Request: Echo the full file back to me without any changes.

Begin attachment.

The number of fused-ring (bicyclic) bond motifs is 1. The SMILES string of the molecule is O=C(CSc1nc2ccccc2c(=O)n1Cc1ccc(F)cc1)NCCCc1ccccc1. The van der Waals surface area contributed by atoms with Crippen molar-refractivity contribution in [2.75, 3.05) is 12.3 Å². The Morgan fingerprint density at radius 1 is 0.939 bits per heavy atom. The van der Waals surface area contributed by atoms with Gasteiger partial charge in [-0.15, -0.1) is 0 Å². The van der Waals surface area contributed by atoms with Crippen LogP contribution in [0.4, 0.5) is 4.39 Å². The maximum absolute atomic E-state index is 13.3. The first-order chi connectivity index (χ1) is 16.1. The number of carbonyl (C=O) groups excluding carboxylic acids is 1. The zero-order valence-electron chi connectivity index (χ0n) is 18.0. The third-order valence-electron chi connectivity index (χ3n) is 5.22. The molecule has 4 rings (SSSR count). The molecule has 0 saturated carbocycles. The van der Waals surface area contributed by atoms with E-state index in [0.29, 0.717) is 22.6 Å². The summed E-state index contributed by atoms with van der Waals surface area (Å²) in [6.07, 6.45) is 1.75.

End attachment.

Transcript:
The number of fused-ring (bicyclic) bond motifs is 1. The SMILES string of the molecule is O=C(CSc1nc2ccccc2c(=O)n1Cc1ccc(F)cc1)NCCCc1ccccc1. The van der Waals surface area contributed by atoms with Crippen molar-refractivity contribution in [2.75, 3.05) is 12.3 Å². The Morgan fingerprint density at radius 1 is 0.939 bits per heavy atom. The van der Waals surface area contributed by atoms with Gasteiger partial charge in [-0.15, -0.1) is 0 Å². The van der Waals surface area contributed by atoms with Crippen LogP contribution in [0.4, 0.5) is 4.39 Å². The maximum absolute atomic E-state index is 13.3. The first-order chi connectivity index (χ1) is 16.1. The number of carbonyl (C=O) groups excluding carboxylic acids is 1. The zero-order valence-electron chi connectivity index (χ0n) is 18.0. The third-order valence-electron chi connectivity index (χ3n) is 5.22. The molecule has 4 rings (SSSR count). The molecule has 0 saturated carbocycles. The van der Waals surface area contributed by atoms with E-state index in [0.29, 0.717) is 22.6 Å². The summed E-state index contributed by atoms with van der Waals surface area (Å²) in [6.07, 6.45) is 1.75.